Tip 1: Confidence is Key
1. Have the confidence to ask for what you want and keep in mind that landlords need you more than you need them: Vacancy rates now average 7.2% nationally, their highest level since 2004, and landlords are reducing both initial asking rents and effective rents (what is actually collected).
Tip 2: Pay Attention to Job Market
2. Look in housing markets most impacted by the recession: Regions with heavy job losses in the financial services sector, particularly New York and Long Island, saw rents decline more than 2% in the first quarter of 2009.
Tip 3: Lower Your Rent By Extending the Lease
3. Renegotiate for a rent reduction by offering to extend your current lease based on new, lower terms. Try this at least six months before your current lease expires to give yourself time to consider alternative locations if the renegotiation fails.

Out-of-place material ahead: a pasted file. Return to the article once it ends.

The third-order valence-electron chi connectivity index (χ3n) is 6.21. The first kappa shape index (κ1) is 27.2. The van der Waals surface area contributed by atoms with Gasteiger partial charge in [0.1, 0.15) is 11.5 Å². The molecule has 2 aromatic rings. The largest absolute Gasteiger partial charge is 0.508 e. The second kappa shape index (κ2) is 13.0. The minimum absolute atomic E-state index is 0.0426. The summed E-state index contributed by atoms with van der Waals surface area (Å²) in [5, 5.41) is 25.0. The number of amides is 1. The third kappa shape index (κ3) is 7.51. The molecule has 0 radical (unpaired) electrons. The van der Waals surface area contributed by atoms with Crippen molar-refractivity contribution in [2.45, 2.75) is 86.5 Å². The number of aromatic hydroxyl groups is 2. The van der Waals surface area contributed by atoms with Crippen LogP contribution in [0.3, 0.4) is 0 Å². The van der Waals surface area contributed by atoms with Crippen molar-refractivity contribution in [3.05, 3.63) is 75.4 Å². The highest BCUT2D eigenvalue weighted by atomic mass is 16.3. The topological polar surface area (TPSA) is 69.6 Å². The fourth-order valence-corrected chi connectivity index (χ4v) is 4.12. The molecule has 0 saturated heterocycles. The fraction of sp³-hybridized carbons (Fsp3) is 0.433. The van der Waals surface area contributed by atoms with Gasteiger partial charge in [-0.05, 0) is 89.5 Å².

Tip 4: Do Your Research
4. Do your research. Check web sites like Craigslist or Apartments.com, local newspaper listings and rental magazines to get a better idea of average prices in your neighborhood or in similar spaces. Take advantage of recommendations from friends, family and co-workers to find out what your options are. With these resources you will be better prepared to negotiate with your current or prospective landlord.
Tip 5: Make Nice
5. Make nice. If you live in a smaller building, maintain a good relationship with your landlord. Many landlords would rather cut a deal and hold onto good tenants rather than risk vacancies.
For more information, visit www.walletpop.com.
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